FRANKFURT, July 26 Germany's Osram has agreed to sell Ledvance, a general lighting lamps business it has carved out, to a Chinese consortium for more than 400 million euros ($439 million).


                      Osram said on Tuesday it will also receive unspecified payments for license agreements of trademark rights and that the buying consortium, comprising strategic investor IDG Capital Partners, Chinese lighting company MLS Co Ltd and financial investor Yiwu State-Owned Assets Operation Center, will finance the purchase with equity.


                      Osram said in a statement that deals with workers were safeguarded, with no change to works agreements or social plans until the end of 2018. "The entire collective agreement and dismissal protection for the German workforce are preserved."


                      While the traditional light bulb business is expected to decline as more energy efficient technologies like light-emitting diodes (LEDs) emerge, the business is interesting for Chinese buyers who want brand and distribution channels in Europe and the United States.


                      In the 2015 fiscal year general lighting amounted to around 40 percent of Osram turnover, or approximately 2 billion euros.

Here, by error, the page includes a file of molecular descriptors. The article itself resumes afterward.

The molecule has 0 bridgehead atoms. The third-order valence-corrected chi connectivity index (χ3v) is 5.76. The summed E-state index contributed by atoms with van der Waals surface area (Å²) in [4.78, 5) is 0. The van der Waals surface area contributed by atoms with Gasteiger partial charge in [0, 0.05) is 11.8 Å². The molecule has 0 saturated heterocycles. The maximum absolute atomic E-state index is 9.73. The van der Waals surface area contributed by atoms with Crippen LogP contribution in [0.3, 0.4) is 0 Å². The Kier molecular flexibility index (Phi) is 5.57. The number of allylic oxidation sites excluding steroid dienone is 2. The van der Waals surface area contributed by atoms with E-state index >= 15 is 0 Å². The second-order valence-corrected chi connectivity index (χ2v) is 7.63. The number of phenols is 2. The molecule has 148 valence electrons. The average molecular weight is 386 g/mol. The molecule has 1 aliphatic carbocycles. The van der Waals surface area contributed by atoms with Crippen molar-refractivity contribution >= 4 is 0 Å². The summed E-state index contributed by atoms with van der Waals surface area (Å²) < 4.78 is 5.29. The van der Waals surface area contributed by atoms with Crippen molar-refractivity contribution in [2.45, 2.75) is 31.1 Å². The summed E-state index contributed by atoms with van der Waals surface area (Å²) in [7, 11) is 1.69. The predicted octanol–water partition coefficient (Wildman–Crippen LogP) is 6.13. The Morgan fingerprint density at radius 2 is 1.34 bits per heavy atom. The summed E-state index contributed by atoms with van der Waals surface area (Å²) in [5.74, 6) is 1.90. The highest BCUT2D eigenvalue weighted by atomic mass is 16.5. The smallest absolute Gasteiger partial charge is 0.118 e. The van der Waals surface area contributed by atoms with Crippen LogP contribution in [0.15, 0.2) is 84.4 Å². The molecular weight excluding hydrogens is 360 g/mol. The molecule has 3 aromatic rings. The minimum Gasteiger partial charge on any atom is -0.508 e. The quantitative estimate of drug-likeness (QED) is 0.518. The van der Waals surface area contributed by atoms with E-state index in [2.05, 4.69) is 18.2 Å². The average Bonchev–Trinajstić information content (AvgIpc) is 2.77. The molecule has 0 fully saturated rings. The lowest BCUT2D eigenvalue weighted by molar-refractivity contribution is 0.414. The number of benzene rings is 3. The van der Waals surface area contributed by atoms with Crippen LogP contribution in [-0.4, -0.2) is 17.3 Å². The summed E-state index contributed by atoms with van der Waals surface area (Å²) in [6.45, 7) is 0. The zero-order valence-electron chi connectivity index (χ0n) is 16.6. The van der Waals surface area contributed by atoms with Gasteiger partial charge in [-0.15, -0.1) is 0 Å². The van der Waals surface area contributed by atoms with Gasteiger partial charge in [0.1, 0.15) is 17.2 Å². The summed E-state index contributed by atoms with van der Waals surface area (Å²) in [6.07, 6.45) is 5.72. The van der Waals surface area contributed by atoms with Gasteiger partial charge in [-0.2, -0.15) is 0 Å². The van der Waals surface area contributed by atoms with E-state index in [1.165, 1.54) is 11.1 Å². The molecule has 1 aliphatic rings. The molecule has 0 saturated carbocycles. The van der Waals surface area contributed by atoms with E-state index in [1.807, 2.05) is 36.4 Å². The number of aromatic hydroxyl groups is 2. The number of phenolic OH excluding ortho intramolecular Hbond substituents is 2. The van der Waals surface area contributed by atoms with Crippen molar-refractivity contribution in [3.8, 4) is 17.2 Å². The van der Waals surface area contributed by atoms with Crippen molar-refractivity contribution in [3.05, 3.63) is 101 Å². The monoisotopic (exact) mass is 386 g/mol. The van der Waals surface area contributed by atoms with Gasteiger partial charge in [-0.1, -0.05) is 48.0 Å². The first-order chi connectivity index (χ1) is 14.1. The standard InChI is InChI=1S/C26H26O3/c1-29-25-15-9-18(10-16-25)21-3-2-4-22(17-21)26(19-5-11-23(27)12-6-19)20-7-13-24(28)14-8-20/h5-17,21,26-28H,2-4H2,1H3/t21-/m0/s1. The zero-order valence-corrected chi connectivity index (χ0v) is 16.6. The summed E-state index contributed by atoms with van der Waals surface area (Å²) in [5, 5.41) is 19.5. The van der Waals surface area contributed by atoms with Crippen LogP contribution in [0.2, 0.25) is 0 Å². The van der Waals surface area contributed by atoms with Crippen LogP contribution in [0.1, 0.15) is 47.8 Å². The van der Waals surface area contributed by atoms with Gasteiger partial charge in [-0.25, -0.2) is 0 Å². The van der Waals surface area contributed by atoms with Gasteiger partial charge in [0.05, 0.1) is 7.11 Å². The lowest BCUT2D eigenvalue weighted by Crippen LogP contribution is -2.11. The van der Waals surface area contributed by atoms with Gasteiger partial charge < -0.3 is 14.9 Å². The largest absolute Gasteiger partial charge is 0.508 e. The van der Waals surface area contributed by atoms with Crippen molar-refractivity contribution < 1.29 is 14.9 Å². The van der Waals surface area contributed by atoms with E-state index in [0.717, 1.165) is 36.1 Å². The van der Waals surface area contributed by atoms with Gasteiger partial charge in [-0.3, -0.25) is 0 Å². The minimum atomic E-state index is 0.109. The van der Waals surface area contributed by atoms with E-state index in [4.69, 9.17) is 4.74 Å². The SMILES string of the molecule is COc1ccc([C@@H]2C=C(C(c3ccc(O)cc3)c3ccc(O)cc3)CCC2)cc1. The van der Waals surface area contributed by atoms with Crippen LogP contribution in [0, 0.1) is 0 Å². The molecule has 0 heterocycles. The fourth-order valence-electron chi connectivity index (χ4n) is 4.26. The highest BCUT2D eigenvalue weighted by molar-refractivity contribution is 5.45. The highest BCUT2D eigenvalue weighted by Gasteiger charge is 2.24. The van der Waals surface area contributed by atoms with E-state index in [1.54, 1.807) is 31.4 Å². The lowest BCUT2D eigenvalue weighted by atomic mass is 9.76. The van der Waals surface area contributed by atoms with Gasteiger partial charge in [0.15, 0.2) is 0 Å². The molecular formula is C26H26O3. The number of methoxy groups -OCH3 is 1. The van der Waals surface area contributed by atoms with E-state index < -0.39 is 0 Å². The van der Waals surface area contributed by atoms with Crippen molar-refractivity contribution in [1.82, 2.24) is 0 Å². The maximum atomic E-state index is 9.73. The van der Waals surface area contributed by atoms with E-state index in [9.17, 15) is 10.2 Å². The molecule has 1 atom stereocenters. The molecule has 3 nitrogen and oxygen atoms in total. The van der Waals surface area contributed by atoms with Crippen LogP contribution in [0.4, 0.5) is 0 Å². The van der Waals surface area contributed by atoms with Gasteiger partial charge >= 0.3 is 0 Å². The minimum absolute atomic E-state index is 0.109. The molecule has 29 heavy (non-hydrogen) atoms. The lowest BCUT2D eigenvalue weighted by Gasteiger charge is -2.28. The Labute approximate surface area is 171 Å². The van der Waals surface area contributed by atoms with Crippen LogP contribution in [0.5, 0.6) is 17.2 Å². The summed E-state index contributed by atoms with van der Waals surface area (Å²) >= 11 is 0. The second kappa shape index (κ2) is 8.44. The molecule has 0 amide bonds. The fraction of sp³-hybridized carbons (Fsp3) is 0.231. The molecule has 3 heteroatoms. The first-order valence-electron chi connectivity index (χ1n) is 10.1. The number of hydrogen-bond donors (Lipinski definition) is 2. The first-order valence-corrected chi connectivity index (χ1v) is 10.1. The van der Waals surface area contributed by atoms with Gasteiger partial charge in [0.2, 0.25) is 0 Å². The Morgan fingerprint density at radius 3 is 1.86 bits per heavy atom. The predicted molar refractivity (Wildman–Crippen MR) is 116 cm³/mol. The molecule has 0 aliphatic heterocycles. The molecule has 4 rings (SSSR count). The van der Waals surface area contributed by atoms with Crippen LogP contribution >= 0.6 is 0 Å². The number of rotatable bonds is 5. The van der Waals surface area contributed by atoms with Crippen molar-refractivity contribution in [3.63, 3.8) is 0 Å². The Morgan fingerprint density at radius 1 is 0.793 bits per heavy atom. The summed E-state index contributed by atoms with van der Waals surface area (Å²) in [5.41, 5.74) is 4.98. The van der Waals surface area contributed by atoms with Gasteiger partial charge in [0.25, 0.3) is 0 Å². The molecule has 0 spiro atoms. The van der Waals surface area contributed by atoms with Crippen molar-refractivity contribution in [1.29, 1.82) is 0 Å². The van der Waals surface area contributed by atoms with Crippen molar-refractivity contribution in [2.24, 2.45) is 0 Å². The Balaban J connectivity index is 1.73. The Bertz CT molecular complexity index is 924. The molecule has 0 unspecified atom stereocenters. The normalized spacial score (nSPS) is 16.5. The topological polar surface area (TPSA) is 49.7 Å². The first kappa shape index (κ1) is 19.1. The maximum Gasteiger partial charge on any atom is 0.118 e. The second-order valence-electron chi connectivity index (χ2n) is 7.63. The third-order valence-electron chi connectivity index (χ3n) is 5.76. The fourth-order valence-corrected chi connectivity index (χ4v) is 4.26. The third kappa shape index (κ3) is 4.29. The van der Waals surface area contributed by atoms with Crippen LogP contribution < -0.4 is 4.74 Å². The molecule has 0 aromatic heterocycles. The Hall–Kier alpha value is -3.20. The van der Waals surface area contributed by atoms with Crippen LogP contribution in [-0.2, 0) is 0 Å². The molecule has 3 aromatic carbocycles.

ALSO IN PRIVATE EQUITY


                      BRIEF-Castle Creek Pharmaceuticals - has sold $48 mln in equity financing - SEC filing
                      BRIEF-Emmaus Life Sciences says has raised $20 mln in equity financing - sec filing
                      Osram said that Ledvance, which had about 8,800 employees as of July 1, would continue to use the Osram and Sylvania brand names and intellectual property rights were clearly allocated.


                      The German company, which is due to publish quarterly financial results on Wednesday, said it expected to close the deal in the course of its fiscal 2016/17 year.
                      ---------------------------------------------

                      https://www.ffg-werke.com/en/news/pr...uppe-ab-1.html

                      Fair Friend Group completes acquisition of MAG Group